His office issued a statement saying he would make a major announcement in early afternoon, but disclosed no details. The Democratic sources spoke on condition of anonymity to speak frankly about Obey's decision before the announcement.The Cook Report lists Obey's seat as likely Democratic. Evidently Obey knows something Charlie Cook doesn't. David Weigel has reason to believe Obey's internal polling was telling him he was in trouble:
Obey, among a handful of veteran House Democrats who had been bracing for competitive races this fall, has routinely won re-election easily despite representing a competitive district. He won in 2008 with 61 percent of the vote. But he has never faced the level of competition as he does this year as voters sour on Washington.
Sean Duffy, 38, a Republican district attorney, is seen as the favored candidate in the GOP primary, and his candidacy has attracted the backing of Republicans in Washington as well as the party's 2008 vice president nominee, Sarah Palin, and tea party activists.
What do we know about the retirement of Rep. David Obey (D-Wis.)? Why would one of the most powerful men in Congress, elected in 1969, in a district that went for the Obama-Biden ticket, bail out of reelection? Republicans point to the campaign of Sean Duffy, a telegenic (literally) district attorney who raised a lot of money, built a following among national conservatives and, according to everything I'm hearing, was giving Obey a real battle in his internal polls.That must have been some battle in those internal polls which leads me to wonder how many others in that Likely Democratic category are much more vulnerable than they might seem. Having won his last election by a wide margin in a left-leaning district either Duffy is the wonder candidate or Democrats are in serious trouble. Actually both could be true. Expect the Cook Report to move this race into the toss up category in the near future.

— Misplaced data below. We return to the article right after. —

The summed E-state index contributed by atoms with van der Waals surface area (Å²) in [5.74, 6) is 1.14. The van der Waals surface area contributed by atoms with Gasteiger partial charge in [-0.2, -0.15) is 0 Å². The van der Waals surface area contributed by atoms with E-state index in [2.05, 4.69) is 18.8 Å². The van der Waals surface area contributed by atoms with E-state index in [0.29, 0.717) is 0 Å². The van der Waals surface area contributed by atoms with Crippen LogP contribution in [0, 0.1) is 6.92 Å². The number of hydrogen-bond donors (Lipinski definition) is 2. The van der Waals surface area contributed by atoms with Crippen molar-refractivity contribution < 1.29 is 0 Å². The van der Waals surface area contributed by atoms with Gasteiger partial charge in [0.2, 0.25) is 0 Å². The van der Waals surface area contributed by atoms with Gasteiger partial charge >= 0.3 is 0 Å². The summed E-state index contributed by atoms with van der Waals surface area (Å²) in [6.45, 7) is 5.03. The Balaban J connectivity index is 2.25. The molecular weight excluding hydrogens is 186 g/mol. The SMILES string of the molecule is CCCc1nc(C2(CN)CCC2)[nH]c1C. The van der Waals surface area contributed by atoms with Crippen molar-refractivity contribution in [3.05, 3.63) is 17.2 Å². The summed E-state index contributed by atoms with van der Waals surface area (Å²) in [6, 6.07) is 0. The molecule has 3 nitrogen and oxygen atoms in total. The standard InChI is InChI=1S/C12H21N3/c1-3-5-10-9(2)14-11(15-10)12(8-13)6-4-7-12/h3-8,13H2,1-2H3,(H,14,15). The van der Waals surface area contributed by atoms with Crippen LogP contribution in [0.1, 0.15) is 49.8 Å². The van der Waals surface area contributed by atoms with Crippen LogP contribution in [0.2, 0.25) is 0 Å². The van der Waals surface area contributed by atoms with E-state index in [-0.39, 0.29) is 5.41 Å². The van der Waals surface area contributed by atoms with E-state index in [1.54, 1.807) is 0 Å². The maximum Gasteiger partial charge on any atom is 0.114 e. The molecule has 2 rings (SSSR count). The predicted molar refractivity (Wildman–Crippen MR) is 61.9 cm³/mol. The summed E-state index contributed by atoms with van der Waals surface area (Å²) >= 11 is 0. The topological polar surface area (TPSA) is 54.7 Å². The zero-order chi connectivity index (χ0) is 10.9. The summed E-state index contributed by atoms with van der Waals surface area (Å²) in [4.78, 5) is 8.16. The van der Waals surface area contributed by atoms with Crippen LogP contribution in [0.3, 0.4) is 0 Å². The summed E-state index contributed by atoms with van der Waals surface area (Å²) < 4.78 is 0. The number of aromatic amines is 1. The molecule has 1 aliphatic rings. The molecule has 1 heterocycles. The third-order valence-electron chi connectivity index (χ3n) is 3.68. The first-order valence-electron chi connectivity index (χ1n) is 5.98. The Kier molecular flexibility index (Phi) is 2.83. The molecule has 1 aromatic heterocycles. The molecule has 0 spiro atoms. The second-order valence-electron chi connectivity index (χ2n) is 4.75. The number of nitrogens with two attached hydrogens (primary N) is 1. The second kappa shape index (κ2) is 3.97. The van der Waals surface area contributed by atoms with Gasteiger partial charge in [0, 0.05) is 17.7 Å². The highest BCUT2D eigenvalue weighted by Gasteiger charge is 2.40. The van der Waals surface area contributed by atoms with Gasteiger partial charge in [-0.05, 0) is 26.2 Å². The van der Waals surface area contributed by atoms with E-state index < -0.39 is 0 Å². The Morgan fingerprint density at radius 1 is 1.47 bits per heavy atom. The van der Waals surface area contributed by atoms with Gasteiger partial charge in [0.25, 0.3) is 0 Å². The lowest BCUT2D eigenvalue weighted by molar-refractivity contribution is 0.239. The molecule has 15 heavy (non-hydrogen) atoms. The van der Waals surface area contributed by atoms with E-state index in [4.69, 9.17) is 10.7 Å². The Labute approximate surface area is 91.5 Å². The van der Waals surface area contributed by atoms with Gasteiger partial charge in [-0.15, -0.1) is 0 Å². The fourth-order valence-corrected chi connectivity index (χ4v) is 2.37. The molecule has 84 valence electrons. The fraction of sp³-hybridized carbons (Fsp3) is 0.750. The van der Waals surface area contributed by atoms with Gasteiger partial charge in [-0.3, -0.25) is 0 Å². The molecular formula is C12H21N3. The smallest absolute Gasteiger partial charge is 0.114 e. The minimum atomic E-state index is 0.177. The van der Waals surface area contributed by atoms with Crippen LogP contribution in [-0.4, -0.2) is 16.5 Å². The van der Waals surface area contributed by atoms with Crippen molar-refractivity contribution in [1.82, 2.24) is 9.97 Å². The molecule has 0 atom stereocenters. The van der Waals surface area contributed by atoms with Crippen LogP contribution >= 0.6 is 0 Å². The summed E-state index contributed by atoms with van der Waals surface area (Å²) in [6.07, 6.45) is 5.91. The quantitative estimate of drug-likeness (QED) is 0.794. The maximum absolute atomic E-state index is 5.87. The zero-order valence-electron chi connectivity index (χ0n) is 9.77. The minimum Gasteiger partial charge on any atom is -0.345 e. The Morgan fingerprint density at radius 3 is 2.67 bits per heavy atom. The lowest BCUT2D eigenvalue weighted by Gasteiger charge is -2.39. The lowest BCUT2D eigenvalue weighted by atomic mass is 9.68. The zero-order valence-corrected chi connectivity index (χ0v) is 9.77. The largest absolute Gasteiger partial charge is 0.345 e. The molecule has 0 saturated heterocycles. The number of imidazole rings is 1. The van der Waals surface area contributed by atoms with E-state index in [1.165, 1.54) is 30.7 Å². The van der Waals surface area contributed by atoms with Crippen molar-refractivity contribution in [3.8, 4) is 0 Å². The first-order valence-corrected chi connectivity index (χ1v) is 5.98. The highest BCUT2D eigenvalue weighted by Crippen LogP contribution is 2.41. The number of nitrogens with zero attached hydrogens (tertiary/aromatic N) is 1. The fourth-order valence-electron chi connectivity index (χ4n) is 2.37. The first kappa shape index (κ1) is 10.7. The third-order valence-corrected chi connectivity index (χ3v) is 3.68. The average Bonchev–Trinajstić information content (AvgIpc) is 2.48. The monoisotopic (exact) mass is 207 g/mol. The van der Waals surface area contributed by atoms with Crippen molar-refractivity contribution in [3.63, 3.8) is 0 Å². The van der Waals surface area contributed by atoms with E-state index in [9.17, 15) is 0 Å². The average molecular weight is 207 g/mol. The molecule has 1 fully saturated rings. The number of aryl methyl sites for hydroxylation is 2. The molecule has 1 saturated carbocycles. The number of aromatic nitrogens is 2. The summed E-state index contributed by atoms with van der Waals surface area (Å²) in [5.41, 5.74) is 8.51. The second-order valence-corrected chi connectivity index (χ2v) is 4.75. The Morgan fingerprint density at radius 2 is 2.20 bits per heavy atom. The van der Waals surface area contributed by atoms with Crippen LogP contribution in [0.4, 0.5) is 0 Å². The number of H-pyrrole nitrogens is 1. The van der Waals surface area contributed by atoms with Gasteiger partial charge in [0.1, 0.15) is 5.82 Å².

I've talked to Duffy several times and been so impressed -- and so convinced that this was the sort of race that would determine this was a good or a watershed year for Republicans -- that I dubbed him the No. 3 conservative to watch this year.
UPDATE: Ed Morrissey calls this news a stunner:
When committee chairs retire, it usually means they don’t expect to remain committee chairs for very much longer. When an Appropriations Committee chair retires — a position considered one of the pinnacles of Congressional power — then that goes double. Obey had an iron grip on power and wielded it to great effect, except on the issue of Afghanistan. On that issue, Barack Obama circumvented Obey’s power of the purse by allying with Republicans and moderate Democrats for war funding.